Internet Shakespeare Editions

Author: William Shakespeare
Editor: James D. Mardock
Peer Reviewed

Henry V (Folio 1, 1623)


94
The Life of Henry the Fift.
that shall goe to Constantinople, and take the Turke by
the Beard. Shall wee not? what say'st thou, my faire
Flower-de-Luce.
Kate. I doe not know dat.
3200King. No: 'tis hereafter to know, but now to promise:
doe but now promise Kate, you will endeauour for your
French part of such a Boy; and for my English moytie,
take the Word of a King, and a Batcheler. How answer
you, La plus belle Katherine du monde mon trescher & deuin
3205deesse
.
Kath. Your Maiestee aue fause Frenche enough to
deceiue de most sage Damoiseil dat is en Fraunce.
King. Now fye vpon my false French: by mine Honor
in true English, I loue thee Kate; by which Honor, I dare
3210not sweare thou louest me, yet my blood begins to flat-
ter me, that thou doo'st; notwithstanding the poore and
vntempering effect of my Visage. Now beshrew my
Fathers Ambition, hee was thinking of Ciuill Warres
when hee got me, therefore was I created with a stub-
3215borne out-side, with an aspect of Iron, that when I come
to wooe Ladyes, I fright them: but in faith Kate, the el-
der I wax, the better I shall appeare. My comfort is, that
Old Age, that ill layer vp of Beautie, can doe no more
spoyle vpon my Face. Thou hast me, if thou hast me, at
3220the worst; and thou shalt weare me, if thou weare me,
better and better: and therefore tell me, most faire Ka-
therine, will you haue me? Put off your Maiden Blushes,
auouch the Thoughts of your Heart with the Lookes of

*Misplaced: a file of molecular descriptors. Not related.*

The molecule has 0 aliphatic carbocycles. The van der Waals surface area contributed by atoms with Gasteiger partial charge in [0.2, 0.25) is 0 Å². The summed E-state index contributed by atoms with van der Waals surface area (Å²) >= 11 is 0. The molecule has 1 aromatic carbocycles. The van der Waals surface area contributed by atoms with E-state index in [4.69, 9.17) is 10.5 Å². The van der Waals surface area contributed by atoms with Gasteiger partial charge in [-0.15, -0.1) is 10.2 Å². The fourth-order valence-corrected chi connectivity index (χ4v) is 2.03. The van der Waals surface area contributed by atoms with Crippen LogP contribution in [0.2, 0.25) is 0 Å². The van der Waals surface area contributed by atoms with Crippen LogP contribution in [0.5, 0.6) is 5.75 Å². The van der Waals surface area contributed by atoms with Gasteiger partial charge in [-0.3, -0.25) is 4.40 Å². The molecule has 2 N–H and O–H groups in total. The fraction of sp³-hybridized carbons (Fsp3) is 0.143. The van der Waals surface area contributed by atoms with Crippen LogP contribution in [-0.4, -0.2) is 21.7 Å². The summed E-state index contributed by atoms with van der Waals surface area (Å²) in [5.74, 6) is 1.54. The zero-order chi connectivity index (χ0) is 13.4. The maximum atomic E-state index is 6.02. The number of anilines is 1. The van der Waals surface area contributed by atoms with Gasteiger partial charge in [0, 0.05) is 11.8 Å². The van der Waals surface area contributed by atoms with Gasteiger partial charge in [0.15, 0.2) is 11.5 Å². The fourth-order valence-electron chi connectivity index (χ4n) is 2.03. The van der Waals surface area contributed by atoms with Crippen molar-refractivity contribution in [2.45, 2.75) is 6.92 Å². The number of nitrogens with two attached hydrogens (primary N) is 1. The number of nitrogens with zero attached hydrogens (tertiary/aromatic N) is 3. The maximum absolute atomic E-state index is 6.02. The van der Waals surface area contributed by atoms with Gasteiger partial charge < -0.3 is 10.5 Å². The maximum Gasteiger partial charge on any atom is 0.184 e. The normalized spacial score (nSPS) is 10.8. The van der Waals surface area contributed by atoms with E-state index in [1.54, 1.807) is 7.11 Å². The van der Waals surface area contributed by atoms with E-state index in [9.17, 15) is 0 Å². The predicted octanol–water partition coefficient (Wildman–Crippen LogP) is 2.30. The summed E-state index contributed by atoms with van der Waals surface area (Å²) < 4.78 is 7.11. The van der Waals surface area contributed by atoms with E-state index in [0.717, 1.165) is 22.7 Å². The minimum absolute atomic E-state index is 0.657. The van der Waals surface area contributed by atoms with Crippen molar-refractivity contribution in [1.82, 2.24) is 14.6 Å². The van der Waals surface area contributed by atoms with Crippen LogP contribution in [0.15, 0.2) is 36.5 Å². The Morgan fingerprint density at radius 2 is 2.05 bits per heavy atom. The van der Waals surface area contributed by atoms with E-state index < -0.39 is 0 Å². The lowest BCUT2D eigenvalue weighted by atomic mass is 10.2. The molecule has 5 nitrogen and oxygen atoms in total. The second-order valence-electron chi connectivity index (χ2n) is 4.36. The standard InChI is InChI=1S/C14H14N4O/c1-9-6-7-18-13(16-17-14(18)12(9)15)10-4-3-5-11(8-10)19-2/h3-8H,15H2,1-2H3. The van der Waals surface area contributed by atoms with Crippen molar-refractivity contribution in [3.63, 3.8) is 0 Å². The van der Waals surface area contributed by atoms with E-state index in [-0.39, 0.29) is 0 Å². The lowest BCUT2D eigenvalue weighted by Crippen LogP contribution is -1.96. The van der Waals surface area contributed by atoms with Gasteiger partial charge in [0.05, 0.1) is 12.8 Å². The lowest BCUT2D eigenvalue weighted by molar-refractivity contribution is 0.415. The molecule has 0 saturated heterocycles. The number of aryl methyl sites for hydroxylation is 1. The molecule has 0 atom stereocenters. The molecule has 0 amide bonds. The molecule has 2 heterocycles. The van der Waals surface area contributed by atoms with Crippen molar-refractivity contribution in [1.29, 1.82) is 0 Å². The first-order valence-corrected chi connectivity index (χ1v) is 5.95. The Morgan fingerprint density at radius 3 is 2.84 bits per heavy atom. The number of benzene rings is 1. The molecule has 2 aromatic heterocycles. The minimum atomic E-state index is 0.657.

an Empresse, take me by the Hand, and say, Harry of
3225England, I am thine: which Word thou shalt no sooner
blesse mine Eare withall, but I will tell thee alowd, Eng-
land is thine, Ireland is thine, France is thine, and Henry
Plantaginet is thine; who, though I speake it before his
Face, if he be not Fellow with the best King, thou shalt
3230finde the best King of Good-fellowes. Come your An-
swer in broken Musick; for thy Voyce is Musick, and
thy English broken: Therefore Queene of all, Katherine,
breake thy minde to me in broken English; wilt thou
haue me?
3235Kath. Dat is as it shall please de Roy mon pere.
King. Nay, it will please him well, Kate; it shall please
him, Kate.
Kath. Den it sall also content me.
King. Vpon that I kisse your Hand, and I call you my
3240Queene.
Kath. Laisse mon Seigneur, laisse, laisse, may foy: Ie ne
veus point que vous abbaisse vostre grandeus, en baisant le
main d'une nostre Seigneur indignie seruiteur excuse moy. Ie
vous supplie mon tres-puissant Seigneur
.
3245King. Then I will kisse your Lippes, Kate.
Kath. Les Dames & Damoisels pour estre baisee deuant
leur nopcese il net pas le costume de Fraunce
.
King. Madame, my Interpreter, what sayes shee?
Lady. Dat it is not be de fashon pour le Ladies of
3250Fraunce; I cannot tell wat is buisse en Anglish.
King. To kisse.
Lady. Your Maiestee entendre bettre que moy.
King. It is not a fashion for the Maids in Fraunce to
kisse before they are marryed, would she say?